The popular childrenâs game Tagâwhere kids run around getting âtaggedâ until one survivor remainsâdoes nothing more than foster strategic skills and provide a healthy amount of cardio for its participants. One person in the game wins, while everyone else loses. The movie Tag, which stars a crew of occasionally humorous attractive actors (Jon Hamm, Jeremy Renner, Ed Helms, Jake Johnson, Hannibal Buress and Isla Fisher), is similarly as stressful as a long game of tag, but in this case the viewerâs enthusiasm comes in bursts and waves, and the entire time, youâre wondering when someone will just become âitâ so you can go home.
The plot is based on a true story, which would make for a fantastic documentary in lieu of this strange movie (currently in theaters) about five grown men playing a childrenâs game. In 2013, the Wall Street Journal wrote about the real-life group of men in their 40sâchildhood friends from Spokane, Washingtonâwhoâve been engaging in an ongoing and complex game of Tag for over 23 years. Via WSJ:
One February day in the mid-1990s, Mr. Tombari and his wife, then living in California, got a knock on the door from a friend. âHey, Joe, youâve got to check this out. You wouldnât believe what I just bought,â he said, as he led the two out to his car.
What they didnât know was Sean Raftis, who was âit,â had flown in from Seattle and was folded in the trunk of the Honda Accord. When the trunk was opened he leapt out and tagged Mr. Tombari, whose wife was so startled she fell backward off the curb and tore a ligament in her knee.
âI still feel bad about it,â says Father Raftis, who is now a priest in Montana. âBut I got Joe.â
[MILD SPOILERS AHEAD] The movie mirrors much of its source: the game is active for one month during the year, there is a tag contract, and the lengths these men go to for one month out of the year to no longer suffer in shame as âitâ are beyond reason. The action in the movie version causes much more bodily harm, and the plot is adjusted from real life for dramaâs sake. Jerry (Renner), a lithe, fit personal gym aficionado, is the tag champion. Sable (Buress), Bob (Hamm), Hoagie (Helms), and his wife Anna (Fisher) form an alliance and attempt to stage a coup at Jerryâs weddingâmost of which happens in disastrous comedic set pieces that arenât quite funny or absurd enough to work. Through flashbacks, we see the game stretching through various life events, including funerals and births. The game is used as an excuse to keep these men in touch, though one does wonder why, if they really do like each other as much as they profess to, no one simply picks up the phone or sends a friendly email instead.
Throughout the movie, the stakes are raised and very little is spared; thereâs a miscarriage joke and an AA meeting in a church that turns into a demonstration of Rennerâs parkour skills and his willingness to go to an uncomfortable extreme to avoid ceding the throne. Logic is in the wind in many films, but even more so in Tag. The trouble is that the movie doesnât go far enough. Halfway through the film, I scrawled in my notes: âWhy isnât this a horror movie?â As frightened as I am by my own shadow, this is not a suggestion I would make lightly. As a genre, horror would allow for Renner as Jerry to fully embody the sinister, channeling the Saw franchiseâs Jigsaw Killer, upping the stakes by including literal murder as one of the consequences. Hamm and the rest of the ensemble are merely fine. Jake Johnson, as an affable stoner with little else to live for but the game, was clearly meant to be a comedic character, but all I felt for him was pity.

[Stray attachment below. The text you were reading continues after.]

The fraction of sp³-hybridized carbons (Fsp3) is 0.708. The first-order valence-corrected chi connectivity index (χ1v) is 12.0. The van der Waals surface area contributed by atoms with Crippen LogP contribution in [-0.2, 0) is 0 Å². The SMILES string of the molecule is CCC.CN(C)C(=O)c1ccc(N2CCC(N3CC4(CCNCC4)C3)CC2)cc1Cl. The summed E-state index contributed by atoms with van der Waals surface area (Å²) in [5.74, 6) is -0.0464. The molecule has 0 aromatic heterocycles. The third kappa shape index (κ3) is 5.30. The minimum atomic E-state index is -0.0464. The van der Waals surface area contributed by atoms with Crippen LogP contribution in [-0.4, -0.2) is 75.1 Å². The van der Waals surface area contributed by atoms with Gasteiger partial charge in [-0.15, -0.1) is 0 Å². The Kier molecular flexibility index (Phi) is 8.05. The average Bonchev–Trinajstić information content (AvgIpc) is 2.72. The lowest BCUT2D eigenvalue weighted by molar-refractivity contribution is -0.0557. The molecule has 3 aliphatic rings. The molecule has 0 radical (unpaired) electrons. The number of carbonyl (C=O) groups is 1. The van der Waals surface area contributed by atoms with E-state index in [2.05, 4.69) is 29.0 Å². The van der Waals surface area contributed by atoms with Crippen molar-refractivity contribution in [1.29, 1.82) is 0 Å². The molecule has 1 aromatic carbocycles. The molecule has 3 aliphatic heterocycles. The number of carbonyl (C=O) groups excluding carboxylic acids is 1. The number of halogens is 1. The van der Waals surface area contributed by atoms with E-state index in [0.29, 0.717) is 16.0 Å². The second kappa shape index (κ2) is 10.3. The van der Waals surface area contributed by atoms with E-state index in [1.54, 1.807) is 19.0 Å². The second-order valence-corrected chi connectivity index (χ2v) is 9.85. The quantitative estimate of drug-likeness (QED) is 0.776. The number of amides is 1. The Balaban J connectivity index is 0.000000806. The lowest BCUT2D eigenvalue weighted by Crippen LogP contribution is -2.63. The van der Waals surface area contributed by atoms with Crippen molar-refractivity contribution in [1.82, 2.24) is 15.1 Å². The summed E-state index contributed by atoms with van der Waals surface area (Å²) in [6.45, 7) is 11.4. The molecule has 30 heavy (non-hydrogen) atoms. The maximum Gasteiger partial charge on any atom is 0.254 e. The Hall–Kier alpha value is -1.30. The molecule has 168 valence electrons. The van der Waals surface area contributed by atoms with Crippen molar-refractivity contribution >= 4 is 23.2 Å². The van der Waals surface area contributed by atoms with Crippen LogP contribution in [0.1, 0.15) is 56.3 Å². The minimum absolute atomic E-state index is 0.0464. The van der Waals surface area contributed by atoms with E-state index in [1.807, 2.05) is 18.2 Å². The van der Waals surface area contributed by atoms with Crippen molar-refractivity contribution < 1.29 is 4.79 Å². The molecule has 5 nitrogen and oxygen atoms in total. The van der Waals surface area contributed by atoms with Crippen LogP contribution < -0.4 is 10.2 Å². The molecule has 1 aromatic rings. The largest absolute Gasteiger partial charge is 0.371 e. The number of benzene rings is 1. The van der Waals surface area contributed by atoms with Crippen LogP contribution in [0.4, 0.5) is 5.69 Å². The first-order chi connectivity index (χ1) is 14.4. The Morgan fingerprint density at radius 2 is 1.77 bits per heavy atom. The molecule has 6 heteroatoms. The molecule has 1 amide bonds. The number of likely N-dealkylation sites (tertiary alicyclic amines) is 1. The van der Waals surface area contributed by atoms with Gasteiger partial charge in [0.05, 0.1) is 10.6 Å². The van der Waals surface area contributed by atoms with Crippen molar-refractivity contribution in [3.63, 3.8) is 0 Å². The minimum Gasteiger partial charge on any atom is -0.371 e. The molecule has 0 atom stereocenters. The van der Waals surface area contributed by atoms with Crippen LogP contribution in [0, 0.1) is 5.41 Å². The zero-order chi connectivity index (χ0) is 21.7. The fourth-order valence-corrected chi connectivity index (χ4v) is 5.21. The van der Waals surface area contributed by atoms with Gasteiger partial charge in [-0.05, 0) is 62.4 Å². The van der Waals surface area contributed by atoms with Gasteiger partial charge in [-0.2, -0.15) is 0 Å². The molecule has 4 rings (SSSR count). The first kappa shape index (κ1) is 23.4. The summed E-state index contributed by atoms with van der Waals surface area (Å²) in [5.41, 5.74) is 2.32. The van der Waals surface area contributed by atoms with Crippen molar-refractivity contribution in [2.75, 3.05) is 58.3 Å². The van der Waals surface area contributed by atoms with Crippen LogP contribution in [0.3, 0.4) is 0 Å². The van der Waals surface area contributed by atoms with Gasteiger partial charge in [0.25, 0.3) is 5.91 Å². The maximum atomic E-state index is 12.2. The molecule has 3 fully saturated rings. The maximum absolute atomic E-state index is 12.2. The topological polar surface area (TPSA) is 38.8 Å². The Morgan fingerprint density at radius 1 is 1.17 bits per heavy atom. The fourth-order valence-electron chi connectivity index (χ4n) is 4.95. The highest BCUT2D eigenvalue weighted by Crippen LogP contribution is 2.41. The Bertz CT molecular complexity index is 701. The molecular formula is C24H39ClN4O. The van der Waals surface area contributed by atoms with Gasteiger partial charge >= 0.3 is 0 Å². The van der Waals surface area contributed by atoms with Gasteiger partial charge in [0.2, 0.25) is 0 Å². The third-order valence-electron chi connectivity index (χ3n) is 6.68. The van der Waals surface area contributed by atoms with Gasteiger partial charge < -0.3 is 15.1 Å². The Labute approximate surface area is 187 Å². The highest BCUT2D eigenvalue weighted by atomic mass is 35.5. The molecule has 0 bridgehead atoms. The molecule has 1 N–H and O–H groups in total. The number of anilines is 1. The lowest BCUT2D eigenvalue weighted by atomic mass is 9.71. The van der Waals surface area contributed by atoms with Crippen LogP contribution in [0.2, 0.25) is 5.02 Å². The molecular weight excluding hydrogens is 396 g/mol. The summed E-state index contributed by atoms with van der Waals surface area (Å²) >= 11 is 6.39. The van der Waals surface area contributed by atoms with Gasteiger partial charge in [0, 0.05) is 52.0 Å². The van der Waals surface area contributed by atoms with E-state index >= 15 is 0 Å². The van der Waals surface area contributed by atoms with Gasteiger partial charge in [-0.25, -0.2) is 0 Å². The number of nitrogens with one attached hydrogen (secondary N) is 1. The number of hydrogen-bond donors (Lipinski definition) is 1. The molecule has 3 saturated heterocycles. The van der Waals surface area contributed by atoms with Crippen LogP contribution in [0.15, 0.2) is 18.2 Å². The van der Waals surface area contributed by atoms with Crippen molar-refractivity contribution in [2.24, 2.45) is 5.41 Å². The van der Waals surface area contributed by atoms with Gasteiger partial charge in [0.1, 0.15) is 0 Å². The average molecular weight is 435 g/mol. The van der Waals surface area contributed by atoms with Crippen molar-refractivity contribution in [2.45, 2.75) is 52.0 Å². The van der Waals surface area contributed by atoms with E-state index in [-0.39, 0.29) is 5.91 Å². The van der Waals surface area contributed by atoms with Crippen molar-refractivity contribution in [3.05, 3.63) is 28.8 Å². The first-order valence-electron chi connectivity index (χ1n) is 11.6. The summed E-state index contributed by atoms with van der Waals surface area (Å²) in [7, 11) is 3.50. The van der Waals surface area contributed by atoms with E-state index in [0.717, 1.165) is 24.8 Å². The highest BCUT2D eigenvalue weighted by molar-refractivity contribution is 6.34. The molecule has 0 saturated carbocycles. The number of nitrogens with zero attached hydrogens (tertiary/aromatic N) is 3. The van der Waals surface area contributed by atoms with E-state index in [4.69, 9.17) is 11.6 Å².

As Ed Helmsâs spitfire wife Anna, Isla Fisher is a fiercely competitive spirit, barred from playing the game due to a strict no girls allowed policy enacted at the gameâs inception and remaining law from thereon out. When the group confronts an employee played by Thomas Middleditch in a strangely appealing beard and a discomfiting rattail at Jerryâs gym, Anna is the one who screams with the most enthusiasm when the group hesitates to waterboard him. Including her in the game as a worthy opponent for Jerry and his bride-to-be, Leslie Bibb, a bridezilla with a crazed grin who is the mastermind behind the miscarriage gag, wouldâve drastically improved the film. Instead, we are treated to a barrage of scenes featuring beloved actors smashing their bodies through plate glass windows and acting like, well, children.
There is a slight shift at the end of the film, but itâs tonally confusing. By that point, every character has been so foolish that itâs easy to read what happens as the ultimate ruse, a strategy concocted over years calibrated specifically to silence Jerryâs competitive spirit and allow him to just be with his friends. To make that choice wouldâve made the narrative much more compelling, but the movie ends and the credits roll, and all youâre left with is lingering confusion and disappointment.
If you choose to escape the summer heat and slip into a matinee, your reward for making it to the end is home footage of the movieâs source: 10 grown men in khaki shorts and dad jeans who clearly love each other, driving golf carts and popping out of mascot uniforms to tagâand hugâtheir friends, with enthusiasm and with love. They got to have all the fun.